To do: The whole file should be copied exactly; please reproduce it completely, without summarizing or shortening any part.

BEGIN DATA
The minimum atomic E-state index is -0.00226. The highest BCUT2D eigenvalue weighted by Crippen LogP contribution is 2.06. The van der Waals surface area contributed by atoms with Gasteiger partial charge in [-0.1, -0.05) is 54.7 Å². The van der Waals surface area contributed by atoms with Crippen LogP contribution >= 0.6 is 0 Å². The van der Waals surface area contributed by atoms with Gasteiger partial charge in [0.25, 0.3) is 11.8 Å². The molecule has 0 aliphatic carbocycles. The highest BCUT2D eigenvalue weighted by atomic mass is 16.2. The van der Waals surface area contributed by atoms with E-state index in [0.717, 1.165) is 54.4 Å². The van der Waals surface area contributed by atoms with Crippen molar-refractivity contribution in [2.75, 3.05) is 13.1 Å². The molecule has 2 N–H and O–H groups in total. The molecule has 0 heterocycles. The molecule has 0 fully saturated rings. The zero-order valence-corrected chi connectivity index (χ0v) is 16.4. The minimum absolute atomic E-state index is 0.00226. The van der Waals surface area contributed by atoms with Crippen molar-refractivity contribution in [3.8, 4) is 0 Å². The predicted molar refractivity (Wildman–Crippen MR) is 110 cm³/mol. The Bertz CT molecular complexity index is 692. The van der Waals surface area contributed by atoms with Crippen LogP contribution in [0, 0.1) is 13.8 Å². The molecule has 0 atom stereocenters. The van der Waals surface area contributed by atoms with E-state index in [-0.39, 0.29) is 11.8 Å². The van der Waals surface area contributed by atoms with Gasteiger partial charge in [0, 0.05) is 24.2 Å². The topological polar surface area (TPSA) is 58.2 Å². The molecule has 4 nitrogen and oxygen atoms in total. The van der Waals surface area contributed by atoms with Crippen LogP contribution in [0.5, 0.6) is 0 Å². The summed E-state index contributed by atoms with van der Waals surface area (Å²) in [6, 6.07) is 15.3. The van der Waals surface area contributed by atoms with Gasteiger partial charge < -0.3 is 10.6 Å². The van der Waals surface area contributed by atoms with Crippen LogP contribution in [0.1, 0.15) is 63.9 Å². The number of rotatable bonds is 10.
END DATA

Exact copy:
The minimum atomic E-state index is -0.00226. The highest BCUT2D eigenvalue weighted by Crippen LogP contribution is 2.06. The van der Waals surface area contributed by atoms with Gasteiger partial charge in [-0.1, -0.05) is 54.7 Å². The van der Waals surface area contributed by atoms with Crippen LogP contribution >= 0.6 is 0 Å². The van der Waals surface area contributed by atoms with Gasteiger partial charge in [0.25, 0.3) is 11.8 Å². The molecule has 0 aliphatic carbocycles. The highest BCUT2D eigenvalue weighted by atomic mass is 16.2. The van der Waals surface area contributed by atoms with E-state index in [0.717, 1.165) is 54.4 Å². The van der Waals surface area contributed by atoms with Crippen molar-refractivity contribution in [2.75, 3.05) is 13.1 Å². The molecule has 2 N–H and O–H groups in total. The molecule has 0 heterocycles. The molecule has 0 fully saturated rings. The zero-order valence-corrected chi connectivity index (χ0v) is 16.4. The minimum absolute atomic E-state index is 0.00226. The van der Waals surface area contributed by atoms with Crippen molar-refractivity contribution in [3.8, 4) is 0 Å². The predicted molar refractivity (Wildman–Crippen MR) is 110 cm³/mol. The Bertz CT molecular complexity index is 692. The van der Waals surface area contributed by atoms with Crippen LogP contribution in [0, 0.1) is 13.8 Å². The molecule has 0 atom stereocenters. The van der Waals surface area contributed by atoms with E-state index in [-0.39, 0.29) is 11.8 Å². The van der Waals surface area contributed by atoms with Gasteiger partial charge in [0, 0.05) is 24.2 Å². The topological polar surface area (TPSA) is 58.2 Å². The molecule has 4 nitrogen and oxygen atoms in total. The van der Waals surface area contributed by atoms with Crippen LogP contribution in [0.5, 0.6) is 0 Å². The summed E-state index contributed by atoms with van der Waals surface area (Å²) in [6, 6.07) is 15.3. The van der Waals surface area contributed by atoms with Gasteiger partial charge < -0.3 is 10.6 Å². The van der Waals surface area contributed by atoms with Crippen LogP contribution in [0.1, 0.15) is 63.9 Å². The number of rotatable bonds is 10.